Transferring assets to your SMSF

Bruce Brammall, 16 October, 2019, Eureka Report

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SUMMARY: In-specie transfers to your SMSF should be back on the table, particularly for employees.

The world’s entered a time-warp dimension when just the franking credits on a parcel of shares in a super fund are giving better returns than cash.

Buy some Westpac shares and you’ll get a fully franked dividend yield of 6.54%. The franking credit that comes with it is worth another 2.8% – if you’re a pension fund, you’ll get all of that back – for a total return of 9.34%.

The franking credit return of 2.8% is far greater than the best return you’ll get for cash at the moment. Even “bonus saver” accounts are just a touch above 2%.

Which should get you thinking about where you are holding your assets. If you are holding them in your personal name, to give some thought to moving those assets into your self-managed super fund.

In-specie transfers is how you can move some assets from your personal name to your SMSF.

In-specie transfers haven’t had much of a run as a strategy in recent years. Labor’s election promise to neuter franking credits for most SMSFs would have removed much of the benefits of moving listed shares into your super fund.

But it was a strategy that was very popular until about 5-6 years ago. At that time, the government moved to ban in-specie transfers, out of concerns trustees were abusing a loophole that allowed them to manipulate the price it was transferred into the SMSF.

At the time, the government pretty much called SMSF trustees out as liars and fraudsters – because they believed assets were being transferred into super for far less than they were worth, robbing the tax office of capital gains tax revenue.

The move to outlaw the opportunity disintegrated, for two reasons. The first was due to legal complexity. The second was that share registrars (such as Computershare and Link) started charging fees for assisting the transaction, where previously they had been free.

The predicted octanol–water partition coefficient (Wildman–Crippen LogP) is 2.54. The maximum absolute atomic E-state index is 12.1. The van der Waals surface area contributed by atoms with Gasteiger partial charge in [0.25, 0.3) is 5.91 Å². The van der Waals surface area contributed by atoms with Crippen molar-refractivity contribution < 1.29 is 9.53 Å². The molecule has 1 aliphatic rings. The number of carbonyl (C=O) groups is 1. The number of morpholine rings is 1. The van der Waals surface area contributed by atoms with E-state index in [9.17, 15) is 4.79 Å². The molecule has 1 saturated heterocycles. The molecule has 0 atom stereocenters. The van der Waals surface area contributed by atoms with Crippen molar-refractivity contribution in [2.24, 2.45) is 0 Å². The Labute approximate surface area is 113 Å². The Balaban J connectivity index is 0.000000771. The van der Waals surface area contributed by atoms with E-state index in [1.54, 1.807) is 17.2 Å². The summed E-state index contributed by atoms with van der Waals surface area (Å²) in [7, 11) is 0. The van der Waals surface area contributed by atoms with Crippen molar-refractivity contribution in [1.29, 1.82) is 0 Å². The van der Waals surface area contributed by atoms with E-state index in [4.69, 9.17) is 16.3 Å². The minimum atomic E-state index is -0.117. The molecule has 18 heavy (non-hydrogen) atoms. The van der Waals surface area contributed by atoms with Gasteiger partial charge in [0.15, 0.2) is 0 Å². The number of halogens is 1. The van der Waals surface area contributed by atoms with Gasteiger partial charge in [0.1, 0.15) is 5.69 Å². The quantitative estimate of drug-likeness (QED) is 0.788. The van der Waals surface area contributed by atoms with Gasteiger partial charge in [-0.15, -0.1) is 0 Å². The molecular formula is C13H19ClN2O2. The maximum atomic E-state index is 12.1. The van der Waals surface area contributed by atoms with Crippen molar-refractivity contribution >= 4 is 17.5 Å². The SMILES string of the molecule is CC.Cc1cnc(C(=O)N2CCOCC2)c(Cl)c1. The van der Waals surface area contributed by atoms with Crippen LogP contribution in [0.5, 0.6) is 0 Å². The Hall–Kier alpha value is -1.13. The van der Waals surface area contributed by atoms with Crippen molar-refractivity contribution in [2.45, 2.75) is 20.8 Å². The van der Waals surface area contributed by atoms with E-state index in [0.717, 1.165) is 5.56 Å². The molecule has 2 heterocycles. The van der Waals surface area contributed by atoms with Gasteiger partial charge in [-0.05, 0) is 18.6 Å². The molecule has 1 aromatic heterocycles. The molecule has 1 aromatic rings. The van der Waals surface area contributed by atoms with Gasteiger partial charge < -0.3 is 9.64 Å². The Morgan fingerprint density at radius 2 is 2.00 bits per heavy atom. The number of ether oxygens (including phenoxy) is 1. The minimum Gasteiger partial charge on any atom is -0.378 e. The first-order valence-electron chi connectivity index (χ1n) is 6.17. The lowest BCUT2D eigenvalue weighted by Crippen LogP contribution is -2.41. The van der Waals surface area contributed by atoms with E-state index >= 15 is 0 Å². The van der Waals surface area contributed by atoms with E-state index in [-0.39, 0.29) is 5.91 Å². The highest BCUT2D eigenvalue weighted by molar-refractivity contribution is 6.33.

The number of requests to do in-specie transfers, as a result, nose-dived.

The hype might have died down. But the benefits haven’t.

What are in-specie transfers?

It is transferring assets between related owners. For today’s example, we are going to limit the transfer for a personal name to the SMSF.

You are moving, for example, the ownership of 500 BHP shares from you to your SMSF.

It can only be done for limited assets. Listed shares, widely held managed funds, business or commercial property or cash-based investments such as bonds and debentures.

You cannot transfer residential property. There is a blanket ban on SMSFs accepting, or purchasing, residential property from members or associates including family members. Just don’t do it.

Why would you do it?

The main reason is because once the asset is transferred into super, it is subject to super tax rates rather than personal tax rates.

If you are on the highest margin tax rate (47%), you are going to pay a lot of income tax on any dividends. If that same asset is in super, you are going to pay a maximum of 15%, but 0% if the asset is backing a pension fund.

If you make a capital gain on the asset in your personal name, you will pay up to 23.5% in capital gains tax. If it’s in a super fund, you’ll pay a maximum of 10% if the asset is sold during accumulation phase, or 0% if sold in pension phase.

Imagine an asset that you are holding for another 10 or 20 years until retirement – compounding low-tax returns on income streams – and then selling in retirement and not paying any tax on it.

That’s the real benefit of making in-specie transfers of assets into super.

It does create a CGT event

The point of transfer from your personal name to the SMSF is a capital gains tax (CGT) event. And you need to consider the tax you will pay in making your decision as to whether it is worth it.

There are a couple of strategies to take in here (the full details of which will have to wait for another day).